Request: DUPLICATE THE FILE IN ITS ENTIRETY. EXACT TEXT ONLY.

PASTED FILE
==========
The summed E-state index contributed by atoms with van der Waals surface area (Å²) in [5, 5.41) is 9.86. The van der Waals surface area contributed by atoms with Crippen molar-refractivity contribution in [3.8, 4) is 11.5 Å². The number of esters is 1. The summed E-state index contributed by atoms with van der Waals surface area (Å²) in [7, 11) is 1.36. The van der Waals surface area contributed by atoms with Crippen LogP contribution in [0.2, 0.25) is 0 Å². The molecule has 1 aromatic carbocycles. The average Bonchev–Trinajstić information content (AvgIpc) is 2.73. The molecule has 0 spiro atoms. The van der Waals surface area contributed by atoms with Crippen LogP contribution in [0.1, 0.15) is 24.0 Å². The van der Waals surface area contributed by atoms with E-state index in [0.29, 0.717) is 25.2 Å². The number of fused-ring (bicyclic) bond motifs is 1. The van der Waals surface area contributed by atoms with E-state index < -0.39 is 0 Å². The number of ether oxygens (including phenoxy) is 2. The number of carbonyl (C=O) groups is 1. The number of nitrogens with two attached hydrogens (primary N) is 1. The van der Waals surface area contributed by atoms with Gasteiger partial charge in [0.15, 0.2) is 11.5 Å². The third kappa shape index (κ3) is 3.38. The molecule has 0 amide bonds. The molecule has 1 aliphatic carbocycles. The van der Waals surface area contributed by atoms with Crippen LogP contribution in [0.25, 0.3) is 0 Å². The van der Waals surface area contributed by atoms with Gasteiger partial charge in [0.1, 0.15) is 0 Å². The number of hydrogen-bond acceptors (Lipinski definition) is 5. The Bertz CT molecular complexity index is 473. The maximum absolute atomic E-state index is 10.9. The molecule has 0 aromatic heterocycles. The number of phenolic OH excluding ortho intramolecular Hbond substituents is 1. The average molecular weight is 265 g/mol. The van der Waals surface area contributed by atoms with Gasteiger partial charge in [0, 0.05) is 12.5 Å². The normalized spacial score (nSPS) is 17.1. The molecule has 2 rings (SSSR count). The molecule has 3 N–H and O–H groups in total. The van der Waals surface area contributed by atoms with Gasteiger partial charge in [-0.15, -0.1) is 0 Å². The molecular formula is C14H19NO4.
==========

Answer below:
The summed E-state index contributed by atoms with van der Waals surface area (Å²) in [5, 5.41) is 9.86. The van der Waals surface area contributed by atoms with Crippen molar-refractivity contribution in [3.8, 4) is 11.5 Å². The number of esters is 1. The summed E-state index contributed by atoms with van der Waals surface area (Å²) in [7, 11) is 1.36. The van der Waals surface area contributed by atoms with Crippen LogP contribution in [0.2, 0.25) is 0 Å². The molecule has 1 aromatic carbocycles. The average Bonchev–Trinajstić information content (AvgIpc) is 2.73. The molecule has 0 spiro atoms. The van der Waals surface area contributed by atoms with Crippen LogP contribution in [0.1, 0.15) is 24.0 Å². The van der Waals surface area contributed by atoms with E-state index in [0.29, 0.717) is 25.2 Å². The number of fused-ring (bicyclic) bond motifs is 1. The van der Waals surface area contributed by atoms with E-state index < -0.39 is 0 Å². The number of ether oxygens (including phenoxy) is 2. The number of carbonyl (C=O) groups is 1. The number of nitrogens with two attached hydrogens (primary N) is 1. The van der Waals surface area contributed by atoms with Gasteiger partial charge in [0.15, 0.2) is 11.5 Å². The third kappa shape index (κ3) is 3.38. The molecule has 0 amide bonds. The molecule has 1 aliphatic carbocycles. The van der Waals surface area contributed by atoms with Crippen LogP contribution in [0.25, 0.3) is 0 Å². The van der Waals surface area contributed by atoms with Gasteiger partial charge in [0.1, 0.15) is 0 Å². The number of hydrogen-bond acceptors (Lipinski definition) is 5. The Bertz CT molecular complexity index is 473. The maximum absolute atomic E-state index is 10.9. The molecule has 0 aromatic heterocycles. The number of phenolic OH excluding ortho intramolecular Hbond substituents is 1. The average molecular weight is 265 g/mol. The van der Waals surface area contributed by atoms with Gasteiger partial charge in [0, 0.05) is 12.5 Å². The normalized spacial score (nSPS) is 17.1. The molecule has 2 rings (SSSR count). The molecule has 3 N–H and O–H groups in total. The van der Waals surface area contributed by atoms with Gasteiger partial charge in [-0.15, -0.1) is 0 Å². The molecular formula is C14H19NO4.